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Chinese scientists discover origin of turtles' shells
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Chinese scientists discover origin of turtles' shells

Chinese scientists have discovered the oldest known turtle fossils and revealed the origin of the turtle's shell. This discovery was reported in the latest issue of Nature.

Nature says that the discovery opens up a completely new path in the research of reptile evolution, and will force scientists to rethink the origins of the turtle.

The fossils were found in sediments deposited in Guanling Buyi-Miao Autonomous County, Guizhou Province, 220 million years ago. Because the specimen has dense teeth and primitive embryonic shell, scientists named it Odontochelys semitestacea.

According to Li Chun of the Institute of Vertebrate Paleontology and Paleoanthropology at the Chinese Academy of Sciences, fossil turtle specimens are extremely rare. Just three primitive turtle specimens have been found – in Germany, Thailand and Argentina – but their body structures are very similar to today's turtle, so give few clues as to the creature's origins.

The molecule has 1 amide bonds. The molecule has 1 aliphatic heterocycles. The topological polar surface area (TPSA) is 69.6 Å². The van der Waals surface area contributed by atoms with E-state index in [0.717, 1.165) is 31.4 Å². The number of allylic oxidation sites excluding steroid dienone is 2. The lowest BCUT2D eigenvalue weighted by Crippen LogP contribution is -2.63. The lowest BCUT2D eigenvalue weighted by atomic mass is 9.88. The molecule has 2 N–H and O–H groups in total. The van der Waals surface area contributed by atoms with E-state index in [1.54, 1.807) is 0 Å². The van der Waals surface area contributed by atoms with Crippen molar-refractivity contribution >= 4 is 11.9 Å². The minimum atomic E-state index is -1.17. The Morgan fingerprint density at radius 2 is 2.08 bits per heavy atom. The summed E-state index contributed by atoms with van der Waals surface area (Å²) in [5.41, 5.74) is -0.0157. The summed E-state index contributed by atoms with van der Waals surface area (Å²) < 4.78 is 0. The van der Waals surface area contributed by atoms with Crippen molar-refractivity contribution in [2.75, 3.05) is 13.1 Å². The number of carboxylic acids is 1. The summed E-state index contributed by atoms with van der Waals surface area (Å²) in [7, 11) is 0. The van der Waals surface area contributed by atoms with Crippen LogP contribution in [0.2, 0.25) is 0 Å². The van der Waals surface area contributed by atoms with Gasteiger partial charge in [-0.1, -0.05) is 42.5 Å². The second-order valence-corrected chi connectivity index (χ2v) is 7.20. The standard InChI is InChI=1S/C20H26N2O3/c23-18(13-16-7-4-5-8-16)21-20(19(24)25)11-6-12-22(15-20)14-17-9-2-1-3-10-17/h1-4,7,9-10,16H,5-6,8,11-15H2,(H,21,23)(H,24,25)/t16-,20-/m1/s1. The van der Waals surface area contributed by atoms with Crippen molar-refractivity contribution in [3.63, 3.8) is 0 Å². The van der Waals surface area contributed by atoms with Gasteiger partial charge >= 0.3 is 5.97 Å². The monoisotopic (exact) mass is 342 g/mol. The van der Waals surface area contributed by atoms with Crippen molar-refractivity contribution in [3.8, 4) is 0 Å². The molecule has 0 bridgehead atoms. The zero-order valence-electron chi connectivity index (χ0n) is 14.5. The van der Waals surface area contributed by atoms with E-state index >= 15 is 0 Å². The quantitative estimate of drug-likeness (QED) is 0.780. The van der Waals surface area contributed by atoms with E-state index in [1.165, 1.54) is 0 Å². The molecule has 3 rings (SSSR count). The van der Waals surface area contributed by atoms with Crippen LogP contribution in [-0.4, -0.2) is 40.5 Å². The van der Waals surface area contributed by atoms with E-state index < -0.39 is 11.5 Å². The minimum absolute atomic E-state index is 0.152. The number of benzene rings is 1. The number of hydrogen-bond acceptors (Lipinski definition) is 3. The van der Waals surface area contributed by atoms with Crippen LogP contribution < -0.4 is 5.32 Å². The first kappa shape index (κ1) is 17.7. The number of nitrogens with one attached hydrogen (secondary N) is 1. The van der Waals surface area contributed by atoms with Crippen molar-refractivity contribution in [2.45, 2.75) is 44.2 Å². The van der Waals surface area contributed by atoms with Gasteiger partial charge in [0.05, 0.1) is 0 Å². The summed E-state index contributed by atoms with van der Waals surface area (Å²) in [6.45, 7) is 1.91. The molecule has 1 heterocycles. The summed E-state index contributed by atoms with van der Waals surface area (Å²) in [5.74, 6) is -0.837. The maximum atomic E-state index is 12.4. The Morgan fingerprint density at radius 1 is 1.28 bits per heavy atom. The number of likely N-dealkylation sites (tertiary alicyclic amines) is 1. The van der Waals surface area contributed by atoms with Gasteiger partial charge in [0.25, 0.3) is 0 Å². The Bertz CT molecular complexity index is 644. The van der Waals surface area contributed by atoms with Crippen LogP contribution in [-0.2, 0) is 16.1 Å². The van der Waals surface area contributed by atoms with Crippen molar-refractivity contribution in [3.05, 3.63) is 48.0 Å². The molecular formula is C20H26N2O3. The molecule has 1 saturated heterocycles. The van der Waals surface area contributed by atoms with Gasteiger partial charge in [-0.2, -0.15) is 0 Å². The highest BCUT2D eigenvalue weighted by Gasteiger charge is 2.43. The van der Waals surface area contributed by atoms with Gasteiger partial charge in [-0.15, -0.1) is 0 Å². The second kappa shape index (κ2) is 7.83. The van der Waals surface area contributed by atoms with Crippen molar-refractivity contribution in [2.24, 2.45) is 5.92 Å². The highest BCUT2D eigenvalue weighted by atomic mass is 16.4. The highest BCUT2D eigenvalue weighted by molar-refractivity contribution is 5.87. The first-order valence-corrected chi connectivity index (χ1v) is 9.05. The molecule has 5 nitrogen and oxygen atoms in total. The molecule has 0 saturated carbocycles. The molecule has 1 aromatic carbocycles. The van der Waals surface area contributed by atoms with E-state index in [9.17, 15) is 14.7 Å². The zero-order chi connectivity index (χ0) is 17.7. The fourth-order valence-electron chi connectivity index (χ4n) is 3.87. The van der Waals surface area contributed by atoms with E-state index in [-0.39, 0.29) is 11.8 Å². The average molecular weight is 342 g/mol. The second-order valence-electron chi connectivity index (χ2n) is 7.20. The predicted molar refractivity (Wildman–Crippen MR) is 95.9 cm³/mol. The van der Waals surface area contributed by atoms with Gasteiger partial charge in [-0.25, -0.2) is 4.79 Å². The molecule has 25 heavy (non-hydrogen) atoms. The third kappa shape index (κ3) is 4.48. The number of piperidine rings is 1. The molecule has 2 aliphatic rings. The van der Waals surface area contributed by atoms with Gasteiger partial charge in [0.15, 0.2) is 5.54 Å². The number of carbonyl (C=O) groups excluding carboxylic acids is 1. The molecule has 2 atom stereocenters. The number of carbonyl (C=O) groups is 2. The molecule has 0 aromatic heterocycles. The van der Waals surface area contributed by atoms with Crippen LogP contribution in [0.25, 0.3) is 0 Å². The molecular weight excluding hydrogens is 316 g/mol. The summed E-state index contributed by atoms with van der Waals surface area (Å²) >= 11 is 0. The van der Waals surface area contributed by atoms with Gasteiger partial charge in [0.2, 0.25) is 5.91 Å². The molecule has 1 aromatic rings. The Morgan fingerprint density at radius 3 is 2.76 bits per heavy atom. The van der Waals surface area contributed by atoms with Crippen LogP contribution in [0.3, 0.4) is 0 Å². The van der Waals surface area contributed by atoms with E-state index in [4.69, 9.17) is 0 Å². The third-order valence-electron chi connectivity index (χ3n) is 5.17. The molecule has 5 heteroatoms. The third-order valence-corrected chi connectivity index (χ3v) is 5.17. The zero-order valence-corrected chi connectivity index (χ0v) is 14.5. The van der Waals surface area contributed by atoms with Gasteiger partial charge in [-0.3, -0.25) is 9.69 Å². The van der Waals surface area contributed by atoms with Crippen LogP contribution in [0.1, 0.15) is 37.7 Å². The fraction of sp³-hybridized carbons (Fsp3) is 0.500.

Astonishingly, this Chinese specimen has a fully developed plastron – the flat underside of the shell. Its body structure suggests that the plastron was formed earlier than the carapace – the upper, dorsal part, and that the two sections of the shell evolved separately. What's more, the carapace grew from vertebra, which contradicts the prevailing hypothesis that the shell was formed by bony deposits fusing together.

The origin of turtles turns out to be more complex than had been thought. Many scientists had believed turtles evolved on land but the bone structure of Odontochelys semitestacea and the geological conditions of its location strongly suggest turtles originated in water.

This research was supported by the Chinese Academy of Sciences, the National Natural Science Foundation of China, and the 973 Program of the Ministry of Science and Technology. Professor Wang Liting from Guizhou Institute of Geological Survey, and Zhao Lijun from Zhejiang Museum of Natural History contributed to this discovery, along with experts from Canada and the United States.

(China.org.cn by Fan Junmei, November 28, 2008)

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